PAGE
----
You’re not always going to be up for sprintervals, and you shouldn’t do them more than three times a week, anyway. Plus, there’s the endurance and zen boost you get from going steadily that you wouldn’t want to miss. The key to making steady cardio a more effective belly burner is to maintain a sweet spot of intensity at around 75 per cent of your max (fast enough that you can talk only in choppy sentences). When you’re exercising for more than 20 minutes at this challenging pace, your body starts searching for new sources of fuel, so it steps up its springing of fat from adipose tissue. At this specific intensity level, your body releases enough catecholamines – and growth hormone – to ensure that the freed fats are delivered to the muscles for energy, explains Robert McMurray, a professor of nutrition at the UNC Gillings School of Global Public Health in the US. Go slower, and the stress hormone cortisol will throw a wrench in that fat-burning rhythm.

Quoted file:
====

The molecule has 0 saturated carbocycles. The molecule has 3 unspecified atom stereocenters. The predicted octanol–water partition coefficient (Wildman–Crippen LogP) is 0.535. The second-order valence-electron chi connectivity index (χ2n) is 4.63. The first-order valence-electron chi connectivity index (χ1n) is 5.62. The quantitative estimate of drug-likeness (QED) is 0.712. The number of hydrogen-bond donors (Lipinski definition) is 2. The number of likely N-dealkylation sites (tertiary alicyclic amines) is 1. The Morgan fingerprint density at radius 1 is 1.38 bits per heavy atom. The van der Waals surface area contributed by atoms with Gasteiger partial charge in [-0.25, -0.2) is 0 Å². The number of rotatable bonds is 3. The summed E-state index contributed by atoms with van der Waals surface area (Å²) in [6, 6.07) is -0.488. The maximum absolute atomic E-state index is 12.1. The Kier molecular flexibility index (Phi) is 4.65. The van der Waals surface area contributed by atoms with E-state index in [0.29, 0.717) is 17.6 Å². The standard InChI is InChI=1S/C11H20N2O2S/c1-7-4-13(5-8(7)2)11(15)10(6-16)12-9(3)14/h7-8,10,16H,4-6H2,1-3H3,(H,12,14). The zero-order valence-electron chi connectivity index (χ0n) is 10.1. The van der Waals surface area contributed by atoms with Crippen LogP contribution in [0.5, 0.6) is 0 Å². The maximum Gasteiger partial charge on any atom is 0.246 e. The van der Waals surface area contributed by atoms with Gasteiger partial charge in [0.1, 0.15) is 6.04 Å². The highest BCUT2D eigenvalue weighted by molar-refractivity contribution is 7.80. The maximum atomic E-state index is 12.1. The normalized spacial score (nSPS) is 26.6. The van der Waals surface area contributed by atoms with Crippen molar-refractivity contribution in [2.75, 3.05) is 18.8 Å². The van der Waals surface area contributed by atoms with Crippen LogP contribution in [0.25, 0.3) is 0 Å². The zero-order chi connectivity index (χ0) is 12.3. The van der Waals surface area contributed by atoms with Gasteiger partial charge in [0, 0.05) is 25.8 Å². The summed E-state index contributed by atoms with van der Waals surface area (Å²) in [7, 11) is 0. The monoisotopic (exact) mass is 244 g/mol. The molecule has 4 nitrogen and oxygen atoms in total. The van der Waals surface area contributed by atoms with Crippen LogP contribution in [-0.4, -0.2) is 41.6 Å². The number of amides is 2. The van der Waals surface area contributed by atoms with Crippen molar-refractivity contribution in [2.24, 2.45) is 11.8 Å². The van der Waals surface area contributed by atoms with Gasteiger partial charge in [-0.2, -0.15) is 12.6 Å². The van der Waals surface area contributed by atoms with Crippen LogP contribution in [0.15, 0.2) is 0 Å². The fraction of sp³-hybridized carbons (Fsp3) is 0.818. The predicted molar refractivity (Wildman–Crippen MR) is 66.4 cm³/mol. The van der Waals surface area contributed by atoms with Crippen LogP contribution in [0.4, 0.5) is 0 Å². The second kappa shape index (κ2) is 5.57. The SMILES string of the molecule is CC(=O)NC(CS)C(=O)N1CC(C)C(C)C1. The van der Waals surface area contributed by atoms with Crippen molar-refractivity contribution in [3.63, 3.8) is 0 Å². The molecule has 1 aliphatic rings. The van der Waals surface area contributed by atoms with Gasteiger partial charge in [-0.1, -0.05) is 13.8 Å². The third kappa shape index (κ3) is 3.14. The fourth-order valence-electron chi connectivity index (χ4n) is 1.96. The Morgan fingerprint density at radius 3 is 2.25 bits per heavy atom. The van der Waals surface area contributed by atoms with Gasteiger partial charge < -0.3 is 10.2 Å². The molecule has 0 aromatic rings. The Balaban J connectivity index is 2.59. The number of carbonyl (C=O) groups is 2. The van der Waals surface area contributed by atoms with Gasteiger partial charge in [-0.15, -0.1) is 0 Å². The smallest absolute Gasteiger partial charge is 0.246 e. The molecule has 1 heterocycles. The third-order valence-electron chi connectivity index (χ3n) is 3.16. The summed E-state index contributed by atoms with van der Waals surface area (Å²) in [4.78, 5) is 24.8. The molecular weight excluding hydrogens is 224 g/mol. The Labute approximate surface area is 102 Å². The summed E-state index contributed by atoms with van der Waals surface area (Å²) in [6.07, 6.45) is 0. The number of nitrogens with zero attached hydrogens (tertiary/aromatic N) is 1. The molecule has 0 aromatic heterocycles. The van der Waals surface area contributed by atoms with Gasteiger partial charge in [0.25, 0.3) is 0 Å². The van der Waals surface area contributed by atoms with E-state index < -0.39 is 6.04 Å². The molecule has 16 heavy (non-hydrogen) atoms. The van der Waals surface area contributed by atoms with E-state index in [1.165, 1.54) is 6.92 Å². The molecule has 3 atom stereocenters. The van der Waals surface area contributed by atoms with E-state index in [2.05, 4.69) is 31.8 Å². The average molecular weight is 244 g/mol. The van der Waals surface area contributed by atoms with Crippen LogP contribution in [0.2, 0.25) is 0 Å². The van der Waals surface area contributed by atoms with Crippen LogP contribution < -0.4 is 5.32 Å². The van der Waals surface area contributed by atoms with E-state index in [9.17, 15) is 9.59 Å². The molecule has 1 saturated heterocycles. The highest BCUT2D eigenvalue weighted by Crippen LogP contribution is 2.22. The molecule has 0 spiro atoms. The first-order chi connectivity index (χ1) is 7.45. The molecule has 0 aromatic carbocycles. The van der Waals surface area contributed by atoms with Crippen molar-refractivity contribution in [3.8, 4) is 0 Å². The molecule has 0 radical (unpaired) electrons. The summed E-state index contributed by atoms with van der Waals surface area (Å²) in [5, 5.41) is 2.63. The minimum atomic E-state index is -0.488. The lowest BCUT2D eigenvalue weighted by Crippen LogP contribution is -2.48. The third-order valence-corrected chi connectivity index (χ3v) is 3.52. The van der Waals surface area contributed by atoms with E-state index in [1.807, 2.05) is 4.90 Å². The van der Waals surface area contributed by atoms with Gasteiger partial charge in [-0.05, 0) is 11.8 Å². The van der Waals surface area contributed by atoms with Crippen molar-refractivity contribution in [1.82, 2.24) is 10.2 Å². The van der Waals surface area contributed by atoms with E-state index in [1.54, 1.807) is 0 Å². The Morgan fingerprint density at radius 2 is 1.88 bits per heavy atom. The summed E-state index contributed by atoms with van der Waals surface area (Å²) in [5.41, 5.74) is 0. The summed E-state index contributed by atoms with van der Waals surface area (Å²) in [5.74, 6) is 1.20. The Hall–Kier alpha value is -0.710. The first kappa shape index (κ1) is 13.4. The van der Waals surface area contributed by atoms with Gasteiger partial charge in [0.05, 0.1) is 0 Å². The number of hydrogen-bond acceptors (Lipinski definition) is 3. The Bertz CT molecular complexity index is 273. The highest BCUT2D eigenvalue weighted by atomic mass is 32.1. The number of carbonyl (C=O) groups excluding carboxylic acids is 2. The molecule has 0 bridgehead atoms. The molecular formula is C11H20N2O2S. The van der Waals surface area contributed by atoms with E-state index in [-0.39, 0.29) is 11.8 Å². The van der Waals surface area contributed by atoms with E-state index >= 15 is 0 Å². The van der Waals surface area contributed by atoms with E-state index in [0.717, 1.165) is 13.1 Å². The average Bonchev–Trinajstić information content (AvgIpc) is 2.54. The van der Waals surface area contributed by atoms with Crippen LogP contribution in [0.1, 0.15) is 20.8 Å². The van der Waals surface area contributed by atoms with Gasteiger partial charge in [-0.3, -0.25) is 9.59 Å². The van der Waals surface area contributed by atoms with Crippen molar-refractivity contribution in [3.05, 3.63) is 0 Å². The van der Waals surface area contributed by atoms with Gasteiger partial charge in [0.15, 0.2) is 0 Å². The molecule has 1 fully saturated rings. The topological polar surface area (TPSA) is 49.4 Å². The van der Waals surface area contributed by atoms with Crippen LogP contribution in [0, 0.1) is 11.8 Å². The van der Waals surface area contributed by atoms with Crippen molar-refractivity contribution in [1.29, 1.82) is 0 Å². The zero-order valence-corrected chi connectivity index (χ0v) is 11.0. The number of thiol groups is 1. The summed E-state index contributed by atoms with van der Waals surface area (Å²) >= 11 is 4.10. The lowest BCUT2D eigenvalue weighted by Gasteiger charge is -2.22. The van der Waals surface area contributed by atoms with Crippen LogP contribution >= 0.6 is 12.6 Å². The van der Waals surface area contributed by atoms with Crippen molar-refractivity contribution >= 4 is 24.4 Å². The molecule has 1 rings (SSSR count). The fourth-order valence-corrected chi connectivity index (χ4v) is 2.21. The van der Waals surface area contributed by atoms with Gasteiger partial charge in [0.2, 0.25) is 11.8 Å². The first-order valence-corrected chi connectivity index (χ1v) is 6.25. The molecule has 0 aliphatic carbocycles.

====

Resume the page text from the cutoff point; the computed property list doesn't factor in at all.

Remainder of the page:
Speed up your strengthtraining routine

HIIT-ifying your resistance workout can stimulate fat mobilisation just as cardio does. Be sure to make your sessions moderate- to highintensity (or build up to it), involving lots of reps and very little rest, and including moves that keep your legs working continuously. “This guarantees that your heart rate stays elevated and that both catecholamines and growth hormone trigger fat to be released,” says Nicholas Ratamess, a professor of health and exercise science at the College of New Jersey in the US. So work in intervals of burpees, squat jumps, and mountain climbers (doing as many reps as possible in a minute) between toning exercises like bicep curls or chest presses. And Nicholas recommends adding some heavier power-lifting moves, such as dead lifts, if you’re up to it. “Loading helps contribute to a larger metabolic response,” he says.

Make room for yoga